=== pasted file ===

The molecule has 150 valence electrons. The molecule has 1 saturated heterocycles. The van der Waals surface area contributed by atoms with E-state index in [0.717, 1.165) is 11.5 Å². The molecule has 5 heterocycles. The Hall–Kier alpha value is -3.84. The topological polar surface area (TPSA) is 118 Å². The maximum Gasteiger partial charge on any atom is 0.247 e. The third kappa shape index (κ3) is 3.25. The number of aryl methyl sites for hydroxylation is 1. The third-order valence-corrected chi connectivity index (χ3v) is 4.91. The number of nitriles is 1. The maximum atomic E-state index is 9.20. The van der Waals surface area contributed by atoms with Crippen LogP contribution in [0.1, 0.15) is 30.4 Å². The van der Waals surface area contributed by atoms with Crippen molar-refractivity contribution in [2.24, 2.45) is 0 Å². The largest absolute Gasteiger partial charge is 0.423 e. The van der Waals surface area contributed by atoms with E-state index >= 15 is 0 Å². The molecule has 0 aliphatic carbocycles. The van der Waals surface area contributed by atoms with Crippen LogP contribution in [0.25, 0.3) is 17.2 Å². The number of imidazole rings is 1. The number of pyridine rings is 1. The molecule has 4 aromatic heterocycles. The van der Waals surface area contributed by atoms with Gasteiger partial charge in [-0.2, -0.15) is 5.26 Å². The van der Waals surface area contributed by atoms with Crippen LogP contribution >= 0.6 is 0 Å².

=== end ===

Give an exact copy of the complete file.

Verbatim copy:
The molecule has 150 valence electrons. The molecule has 1 saturated heterocycles. The van der Waals surface area contributed by atoms with E-state index in [0.717, 1.165) is 11.5 Å². The molecule has 5 heterocycles. The Hall–Kier alpha value is -3.84. The topological polar surface area (TPSA) is 118 Å². The maximum Gasteiger partial charge on any atom is 0.247 e. The third kappa shape index (κ3) is 3.25. The number of aryl methyl sites for hydroxylation is 1. The third-order valence-corrected chi connectivity index (χ3v) is 4.91. The number of nitriles is 1. The maximum atomic E-state index is 9.20. The van der Waals surface area contributed by atoms with Crippen LogP contribution in [0.1, 0.15) is 30.4 Å². The van der Waals surface area contributed by atoms with Crippen molar-refractivity contribution in [2.24, 2.45) is 0 Å². The largest absolute Gasteiger partial charge is 0.423 e. The van der Waals surface area contributed by atoms with E-state index >= 15 is 0 Å². The molecule has 0 aliphatic carbocycles. The van der Waals surface area contributed by atoms with Crippen LogP contribution in [0.25, 0.3) is 17.2 Å². The number of imidazole rings is 1. The number of pyridine rings is 1. The molecule has 4 aromatic heterocycles. The van der Waals surface area contributed by atoms with Gasteiger partial charge in [-0.2, -0.15) is 5.26 Å². The van der Waals surface area contributed by atoms with Crippen LogP contribution >= 0.6 is 0 Å².